This has been a trying week for the Occupy Movement. More specifically OccupyLA and Occupy Colleges have faced new challenges that the rest of the movement have been dealing with for months. Raids, arrests, dismantling of our camps, all in an effort to dismantle the movement. But, as has been said before "You can’t arrest an idea."
On November 29, Occupy Los Angeles was raided by 1,300 police officers in riot gear, hoisting rubber bullet guns, and blowing off a lot of pent-up aggression.
Of the 300 protesters over 20 were students including one of our Occupy Colleges facilitators. Most of these students went down to Occupy LA to serve as nonviolent monitors to keep the peace between protesters and police. I interviewed four Occidental College students who experienced first-hand the night of the Occupy Los Angeles raid.
“We had been cut off from the protesters in the center of the park by the police and sat in a circle on the lawn with three other brave protesters. We were among the first groups of people to be arrested. We submitted to arrest willingly and were quickly cuffed and seated on a curb to be processed. We were told that the more we moved, the tighter the cuffs would get.” Jacob Surpin
“Soon it became clear that arrests would be imminent, our peacekeeping team decided to risk incarceration. We believed that we had a right to peaceful assembly and we thought the police declaring this occupation to be “unlawful” was both undemocratic and unconstitutional.” Guido Girgenti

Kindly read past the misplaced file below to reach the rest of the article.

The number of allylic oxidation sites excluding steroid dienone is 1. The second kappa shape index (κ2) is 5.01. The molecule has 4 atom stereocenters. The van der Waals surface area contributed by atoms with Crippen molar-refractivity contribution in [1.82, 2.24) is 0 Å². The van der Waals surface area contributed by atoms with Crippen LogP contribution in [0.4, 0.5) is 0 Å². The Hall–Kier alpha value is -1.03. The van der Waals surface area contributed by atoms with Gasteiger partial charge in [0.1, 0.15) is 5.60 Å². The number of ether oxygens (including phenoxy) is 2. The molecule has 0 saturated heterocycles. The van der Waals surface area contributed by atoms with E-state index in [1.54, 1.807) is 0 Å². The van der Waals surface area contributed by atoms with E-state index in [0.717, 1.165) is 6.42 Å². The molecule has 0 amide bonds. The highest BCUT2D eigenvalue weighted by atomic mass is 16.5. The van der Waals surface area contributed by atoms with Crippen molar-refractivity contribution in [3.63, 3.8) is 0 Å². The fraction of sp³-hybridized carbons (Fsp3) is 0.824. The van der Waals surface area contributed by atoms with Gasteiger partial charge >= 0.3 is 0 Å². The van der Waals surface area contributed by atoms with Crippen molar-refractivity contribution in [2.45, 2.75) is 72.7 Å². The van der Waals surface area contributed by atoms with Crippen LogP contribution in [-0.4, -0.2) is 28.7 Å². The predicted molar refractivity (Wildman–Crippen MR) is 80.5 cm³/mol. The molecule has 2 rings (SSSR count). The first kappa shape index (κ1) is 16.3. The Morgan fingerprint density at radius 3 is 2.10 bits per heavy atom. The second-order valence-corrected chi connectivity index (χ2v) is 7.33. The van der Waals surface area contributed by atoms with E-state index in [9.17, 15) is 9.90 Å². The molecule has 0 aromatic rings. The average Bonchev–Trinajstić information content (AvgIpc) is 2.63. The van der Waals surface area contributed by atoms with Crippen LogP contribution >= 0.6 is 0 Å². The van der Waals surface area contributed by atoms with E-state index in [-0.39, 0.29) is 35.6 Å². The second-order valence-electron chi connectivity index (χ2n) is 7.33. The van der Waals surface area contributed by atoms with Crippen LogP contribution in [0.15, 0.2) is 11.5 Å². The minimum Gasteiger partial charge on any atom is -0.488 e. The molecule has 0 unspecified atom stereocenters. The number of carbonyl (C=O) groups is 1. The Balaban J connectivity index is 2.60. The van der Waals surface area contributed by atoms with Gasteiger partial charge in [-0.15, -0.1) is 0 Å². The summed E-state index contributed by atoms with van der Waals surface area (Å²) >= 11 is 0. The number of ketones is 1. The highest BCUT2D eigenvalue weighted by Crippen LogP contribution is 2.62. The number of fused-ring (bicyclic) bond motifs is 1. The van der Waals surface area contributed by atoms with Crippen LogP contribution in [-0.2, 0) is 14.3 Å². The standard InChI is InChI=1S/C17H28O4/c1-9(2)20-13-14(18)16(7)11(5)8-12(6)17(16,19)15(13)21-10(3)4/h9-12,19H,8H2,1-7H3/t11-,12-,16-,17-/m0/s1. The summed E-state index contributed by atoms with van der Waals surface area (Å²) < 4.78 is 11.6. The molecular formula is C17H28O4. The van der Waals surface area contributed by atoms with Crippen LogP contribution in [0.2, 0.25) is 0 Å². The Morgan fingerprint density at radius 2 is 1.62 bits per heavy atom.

They didn’t expect what came next.
"As riot police encircled us, we sat calmly in a circle and waited. In front of us, a photographer attempted to move towards the police line to take a photo. Two riot police grabbed each of his arms and attempted to stop him from taking photos. He pulled back and declared that he was leaving the encampment, but police stated he was under arrest. He held his arms out, attempting to avoid the plastic cuffs while explaining he was simply taking photos while making his way out. The police threw his arms violently behind his back and we heard a cruel snapping noise – the man yelled in pain. Three more officers engaged the man and together five riot police threw the photographer to the ground – one policeman pushed his head down and slammed his temple into the concrete walkway. While the man was held down, plastic cuffs were placed on his wrists and he taken away. His head was bleeding and his arm was held behind him awkwardly. Soon he was out of view.” Guido Girgenti
“They took us to a bus full of occupiers, these guys were the people I would be put in a holding cell with me. The whole arresting process of 290 people was very disorganized, officers didn’t know where certain people were, and did a whole lot of paper work. Between 1:00 and 4:00am we were all siting in a big room waiting for everyone to be processed. Here I saw all the people who were arrested, there was a wide variety of people, there were a couple of people who had records, there were 30 year old professionals, there were students, and there were band members." Mohammed Imran Chandoo
"By around 4:00am, I was under the impression that my processing was over, as I was taken to a group holding cell in which I was able to make a few phone calls. However, the next several hours were defined by the frequent shuffling of myself and other Occupy arrestees between different temporary group holding cells and fingerprinting stations. The constant shuffling of us early women arrestees is a testament to the lack of capacity the jail possessed to hold women as well as an overall sense of inefficiency and unpreparedness." Maddie Resch